Tuition Increase Strikes Concern with Students

Student Government discussing the tuition increase starting fall 2018.

Tuition prices are increasing at NDSU starting the fall of 2018, and to many students this statement is horrifying. Why is tuition increasing? Where does our money already go that we need to be paying more? In Europe there are free universities, so why do we still pay for our education, let alone watch the prices continue to rise?

These were many of the concerns students had when I discussed the change with them. However, after a short explanation and discussion about the student fees, many minds were eased and students began to appreciate the change being made.

The increase in tuition is not huge, only around $200, but it will still greatly affect student course options. The additional fees for certain classes like labs, online courses and studio art courses will no longer exist, making it much more economically friendly to enroll in online classes if you chose to do so.

When discussing the tuition change with Student Government senator Kassidy Skuza, she explained where the change will most greatly affect students.

“This increase may sound frustrating at first, but will essentially be saving students money,” Skuza began. “There are many mandatory classes that are only offered online, so by taking away the extra online course fee students can save money.”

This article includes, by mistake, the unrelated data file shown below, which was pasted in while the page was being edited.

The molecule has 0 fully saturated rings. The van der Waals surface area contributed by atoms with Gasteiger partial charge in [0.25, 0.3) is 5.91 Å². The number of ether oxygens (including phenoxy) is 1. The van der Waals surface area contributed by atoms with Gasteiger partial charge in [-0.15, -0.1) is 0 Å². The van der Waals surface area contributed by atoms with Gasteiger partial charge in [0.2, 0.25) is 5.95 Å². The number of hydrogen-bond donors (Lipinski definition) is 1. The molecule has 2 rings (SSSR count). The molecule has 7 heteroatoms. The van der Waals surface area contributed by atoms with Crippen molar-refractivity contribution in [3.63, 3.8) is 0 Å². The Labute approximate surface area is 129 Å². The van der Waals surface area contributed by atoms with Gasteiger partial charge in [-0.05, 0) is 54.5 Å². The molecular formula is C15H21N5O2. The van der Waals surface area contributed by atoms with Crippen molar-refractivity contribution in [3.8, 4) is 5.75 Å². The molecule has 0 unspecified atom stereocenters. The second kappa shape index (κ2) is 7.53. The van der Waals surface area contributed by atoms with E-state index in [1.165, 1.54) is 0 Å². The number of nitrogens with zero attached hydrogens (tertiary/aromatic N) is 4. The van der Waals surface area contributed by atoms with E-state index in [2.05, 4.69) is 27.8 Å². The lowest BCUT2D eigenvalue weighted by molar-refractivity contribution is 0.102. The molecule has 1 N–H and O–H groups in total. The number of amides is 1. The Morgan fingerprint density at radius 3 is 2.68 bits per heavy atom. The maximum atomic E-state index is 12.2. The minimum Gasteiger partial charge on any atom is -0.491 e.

In a continued discussion, there were also comments on how students can save on travel and parking costs as well. With online classes as a normal option free of extra fees, the students will not be required to travel to the main campus if they don’t have to.

One major argument when discussing the tuition change is who this will affect the most. Math, science and engineering students have the most extra fees when it comes to required courses. With labs being a large part of their major, the extra fees add up quickly. When the new tuition is implemented, there will be no more extra fees for these courses, but does that mean that arts and humanities students will be shouldering the weight of the change with no positive change for them?

With many of her classes only offered in an on campus setting, sophomore Erin Tamillo commented on how this change may be slightly unfair to the liberal arts and humanities majors. “Not only are we paying for something that isn’t offered to us,” Tamillo began, “Some students don’t care for online courses due to the lack of face time with a professor.”

Tamillo continued by voicing her opinion on the overall fairness of the change. “It seems unfair that there wouldn’t be a true benefit for people not using the courses that are affected by extra course fees. There should be some sort of benefit within the change for the students still being made to pay.”

As a liberal arts major, I agree. It would be difficult to convince students that are not required to take courses with extra fees that this tuition change will be positive in the end. But with more classes being added to the list of online options and less money spent on parking passes and travel to campus, this change could essentially save students a large sum of money and stress.

Leave a Reply